Trying to turn an ARM-64 -based, Android-hosted, prooted Linux Guest System, into a software development platform.

In a preceding posting I described, how I had used an Android app that does not require or benefit from having ‘root’, to install a Linux Guest System on a tablet, that has an ARM-64 CPU, which is referred to more precisely as an ‘aarch64-linux-gnu’ architecture. The Android app sets up a basic Linux system, but the user can use apt-get to extend it – if he chose a Debian 10 / Buster -based system as I did. And then, for the most part, the user’s ability to run software depends on how well the Debian package maintainers cross-compiled their packages to ‘AARCH64′. Yet, on some occasions, even in this situation, a user might want to write and then run his own code.

To make things worse, the main alternative to a pure text interface, is a VNC Session, based on ‘TightVNC’, by the choice of the developers of this app. On a Chromebook, I chose differently, by setting up a ‘TigerVNC’ desktop instead, but on this tablet, the choice was up to the Android developers alone. What this means is, that the Linux applications are forced to render purely in software mode.

Many factors work against writing one’s own code, that include, the fact that executables will result, that have been compiled for the ‘ARM’ CPU, and linked against Linux libraries! :-D

But one of the immediate handicaps could be, that the user might want to program in Python, but can’t get any good IDEs to run. Every free IDE I could try would segfault, and I don’t even believe that these segfaults are due to problems with my Python libraries. The IDEs were themselves written in Python, using Qt5, Gtk3 or wxWidgets modules. These types of libraries are as notorious as the Qt5 Library, for relying on GPU acceleration, which is nowhere to be found, and one reason I think this is most often the culprit, is the fact that one of the IDE’s – “Eric” – actually manages to report with a gasp, that it could not create an OpenGL rendering surface – and then Segfaults. (:3)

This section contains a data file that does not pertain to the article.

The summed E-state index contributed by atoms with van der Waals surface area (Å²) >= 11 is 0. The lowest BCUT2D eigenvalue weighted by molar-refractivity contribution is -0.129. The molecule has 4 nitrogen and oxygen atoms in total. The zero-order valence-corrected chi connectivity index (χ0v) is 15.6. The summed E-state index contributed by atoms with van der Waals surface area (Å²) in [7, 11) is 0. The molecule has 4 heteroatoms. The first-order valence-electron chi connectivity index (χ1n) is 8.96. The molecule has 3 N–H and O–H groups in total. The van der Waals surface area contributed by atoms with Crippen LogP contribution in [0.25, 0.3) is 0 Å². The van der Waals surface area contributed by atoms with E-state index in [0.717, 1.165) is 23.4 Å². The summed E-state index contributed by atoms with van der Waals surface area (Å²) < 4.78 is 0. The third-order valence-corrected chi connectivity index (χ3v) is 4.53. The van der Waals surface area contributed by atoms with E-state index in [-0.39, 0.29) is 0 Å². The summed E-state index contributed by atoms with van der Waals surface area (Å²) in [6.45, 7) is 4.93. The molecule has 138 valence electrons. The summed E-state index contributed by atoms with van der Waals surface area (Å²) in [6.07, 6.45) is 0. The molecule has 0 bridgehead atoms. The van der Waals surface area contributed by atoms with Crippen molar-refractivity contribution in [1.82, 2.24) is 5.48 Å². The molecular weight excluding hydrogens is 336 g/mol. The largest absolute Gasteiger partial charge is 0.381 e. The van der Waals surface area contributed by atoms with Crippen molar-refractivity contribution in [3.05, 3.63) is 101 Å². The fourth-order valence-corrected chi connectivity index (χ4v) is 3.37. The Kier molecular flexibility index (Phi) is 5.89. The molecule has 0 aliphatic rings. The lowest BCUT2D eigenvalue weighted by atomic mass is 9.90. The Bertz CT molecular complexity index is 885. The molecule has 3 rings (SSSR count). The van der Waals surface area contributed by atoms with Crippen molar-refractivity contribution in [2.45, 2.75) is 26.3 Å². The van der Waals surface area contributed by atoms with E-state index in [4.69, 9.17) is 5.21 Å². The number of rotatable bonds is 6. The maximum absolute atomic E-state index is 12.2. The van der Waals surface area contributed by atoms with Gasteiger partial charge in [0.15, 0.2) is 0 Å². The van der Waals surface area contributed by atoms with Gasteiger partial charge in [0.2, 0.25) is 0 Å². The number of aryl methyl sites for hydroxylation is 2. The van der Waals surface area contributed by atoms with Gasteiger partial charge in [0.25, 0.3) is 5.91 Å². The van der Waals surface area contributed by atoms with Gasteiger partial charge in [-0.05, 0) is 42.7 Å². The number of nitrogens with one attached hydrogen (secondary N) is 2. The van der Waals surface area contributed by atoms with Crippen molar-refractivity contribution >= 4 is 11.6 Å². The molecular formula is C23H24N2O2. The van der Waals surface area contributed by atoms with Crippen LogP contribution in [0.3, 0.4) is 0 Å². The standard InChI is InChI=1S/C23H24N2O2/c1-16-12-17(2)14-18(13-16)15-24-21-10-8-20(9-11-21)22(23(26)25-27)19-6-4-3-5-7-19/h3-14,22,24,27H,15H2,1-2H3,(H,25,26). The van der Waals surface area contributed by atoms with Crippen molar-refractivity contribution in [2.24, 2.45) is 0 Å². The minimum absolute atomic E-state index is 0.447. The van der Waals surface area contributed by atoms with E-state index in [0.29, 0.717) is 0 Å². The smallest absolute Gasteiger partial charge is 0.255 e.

(Edit 9/15/2020, 13h50: )

I want to avoid any misinterpretations of what I just wrote. This does not happen out of nowhere, because an application developer decided to build his applications using ‘python3-pyqt5′ etc… When I give the command:


# apt install eric


Doing so pulls in many dependencies, including an offending package. (:1) Therefore, the application developer who wrote ‘Eric’ not only chose to use one of the Python GUI libraries, but chose to use OpenGL as well.

Of course, after I next give the command to remove ‘eric’, I also follow up with the command:


# apt autoremove


Just so that the offending dependencies are no longer installed.


(End of Edit, 9/15/2020, 13h50.)


Writing convoluted code is more agreeable, if at the very least we have an IDE in front of us, that can highlight certain syntax errors, and scan includes for code completion, etc. (:2)